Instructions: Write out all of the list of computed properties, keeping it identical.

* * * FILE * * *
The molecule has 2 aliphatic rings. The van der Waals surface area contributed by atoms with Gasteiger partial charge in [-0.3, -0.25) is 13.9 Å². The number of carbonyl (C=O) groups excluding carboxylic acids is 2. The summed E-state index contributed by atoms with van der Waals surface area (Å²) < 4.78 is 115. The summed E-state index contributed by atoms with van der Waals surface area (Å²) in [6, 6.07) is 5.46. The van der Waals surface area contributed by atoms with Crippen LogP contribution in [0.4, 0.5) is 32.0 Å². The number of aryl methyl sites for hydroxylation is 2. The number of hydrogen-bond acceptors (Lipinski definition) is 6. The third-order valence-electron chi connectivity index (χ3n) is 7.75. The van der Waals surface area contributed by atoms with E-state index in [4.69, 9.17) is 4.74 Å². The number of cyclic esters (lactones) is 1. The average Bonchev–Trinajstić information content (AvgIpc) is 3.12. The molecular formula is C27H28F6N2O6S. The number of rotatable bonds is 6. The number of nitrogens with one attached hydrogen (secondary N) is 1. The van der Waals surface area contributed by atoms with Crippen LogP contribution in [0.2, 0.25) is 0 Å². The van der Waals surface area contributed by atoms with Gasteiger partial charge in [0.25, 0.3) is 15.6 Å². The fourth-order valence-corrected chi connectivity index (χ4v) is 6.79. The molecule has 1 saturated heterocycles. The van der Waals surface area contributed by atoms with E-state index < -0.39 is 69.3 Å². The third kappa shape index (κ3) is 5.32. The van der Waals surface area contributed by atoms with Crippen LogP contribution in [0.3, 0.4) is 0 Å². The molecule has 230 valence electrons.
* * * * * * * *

The molecule has 2 aliphatic rings. The van der Waals surface area contributed by atoms with Gasteiger partial charge in [-0.3, -0.25) is 13.9 Å². The number of carbonyl (C=O) groups excluding carboxylic acids is 2. The summed E-state index contributed by atoms with van der Waals surface area (Å²) < 4.78 is 115. The summed E-state index contributed by atoms with van der Waals surface area (Å²) in [6, 6.07) is 5.46. The van der Waals surface area contributed by atoms with Crippen LogP contribution in [0.4, 0.5) is 32.0 Å². The number of aryl methyl sites for hydroxylation is 2. The number of hydrogen-bond acceptors (Lipinski definition) is 6. The third-order valence-electron chi connectivity index (χ3n) is 7.75. The van der Waals surface area contributed by atoms with E-state index in [4.69, 9.17) is 4.74 Å². The number of cyclic esters (lactones) is 1. The average Bonchev–Trinajstić information content (AvgIpc) is 3.12. The molecular formula is C27H28F6N2O6S. The number of rotatable bonds is 6. The number of nitrogens with one attached hydrogen (secondary N) is 1. The van der Waals surface area contributed by atoms with Crippen LogP contribution in [0.2, 0.25) is 0 Å². The van der Waals surface area contributed by atoms with Gasteiger partial charge in [0.25, 0.3) is 15.6 Å². The fourth-order valence-corrected chi connectivity index (χ4v) is 6.79. The molecule has 1 saturated heterocycles. The van der Waals surface area contributed by atoms with E-state index < -0.39 is 69.3 Å². The third kappa shape index (κ3) is 5.32. The van der Waals surface area contributed by atoms with Crippen LogP contribution in [0.3, 0.4) is 0 Å². The molecule has 230 valence electrons.